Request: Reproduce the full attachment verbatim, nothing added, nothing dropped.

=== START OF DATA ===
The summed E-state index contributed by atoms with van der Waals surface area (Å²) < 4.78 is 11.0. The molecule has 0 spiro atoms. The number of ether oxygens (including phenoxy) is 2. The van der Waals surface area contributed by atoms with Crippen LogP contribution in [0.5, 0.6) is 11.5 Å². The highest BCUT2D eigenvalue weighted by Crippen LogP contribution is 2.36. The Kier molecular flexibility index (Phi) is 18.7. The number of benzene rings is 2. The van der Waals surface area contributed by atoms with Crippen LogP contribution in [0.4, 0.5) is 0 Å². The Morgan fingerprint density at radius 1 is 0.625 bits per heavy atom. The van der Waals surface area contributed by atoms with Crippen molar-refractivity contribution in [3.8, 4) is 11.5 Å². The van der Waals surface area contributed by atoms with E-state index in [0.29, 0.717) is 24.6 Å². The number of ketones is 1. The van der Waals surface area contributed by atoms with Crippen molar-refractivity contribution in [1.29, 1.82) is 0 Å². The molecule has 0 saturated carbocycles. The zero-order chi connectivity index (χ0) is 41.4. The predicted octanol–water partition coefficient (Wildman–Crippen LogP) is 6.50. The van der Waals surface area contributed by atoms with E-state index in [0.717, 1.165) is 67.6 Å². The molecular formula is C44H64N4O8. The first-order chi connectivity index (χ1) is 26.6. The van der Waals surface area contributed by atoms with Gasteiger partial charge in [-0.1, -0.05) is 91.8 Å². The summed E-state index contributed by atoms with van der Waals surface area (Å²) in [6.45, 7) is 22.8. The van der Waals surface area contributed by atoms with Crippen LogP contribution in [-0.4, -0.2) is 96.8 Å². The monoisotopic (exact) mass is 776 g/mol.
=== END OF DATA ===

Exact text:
The summed E-state index contributed by atoms with van der Waals surface area (Å²) < 4.78 is 11.0. The molecule has 0 spiro atoms. The number of ether oxygens (including phenoxy) is 2. The van der Waals surface area contributed by atoms with Crippen LogP contribution in [0.5, 0.6) is 11.5 Å². The highest BCUT2D eigenvalue weighted by Crippen LogP contribution is 2.36. The Kier molecular flexibility index (Phi) is 18.7. The number of benzene rings is 2. The van der Waals surface area contributed by atoms with Crippen LogP contribution in [0.4, 0.5) is 0 Å². The Morgan fingerprint density at radius 1 is 0.625 bits per heavy atom. The van der Waals surface area contributed by atoms with Crippen molar-refractivity contribution in [3.8, 4) is 11.5 Å². The van der Waals surface area contributed by atoms with E-state index in [0.29, 0.717) is 24.6 Å². The number of ketones is 1. The van der Waals surface area contributed by atoms with Crippen molar-refractivity contribution in [1.29, 1.82) is 0 Å². The molecule has 0 saturated carbocycles. The zero-order chi connectivity index (χ0) is 41.4. The predicted octanol–water partition coefficient (Wildman–Crippen LogP) is 6.50. The van der Waals surface area contributed by atoms with E-state index in [0.717, 1.165) is 67.6 Å². The molecular formula is C44H64N4O8. The first-order chi connectivity index (χ1) is 26.6. The van der Waals surface area contributed by atoms with Gasteiger partial charge in [-0.1, -0.05) is 91.8 Å². The summed E-state index contributed by atoms with van der Waals surface area (Å²) in [6.45, 7) is 22.8. The van der Waals surface area contributed by atoms with Crippen LogP contribution in [-0.4, -0.2) is 96.8 Å². The monoisotopic (exact) mass is 776 g/mol.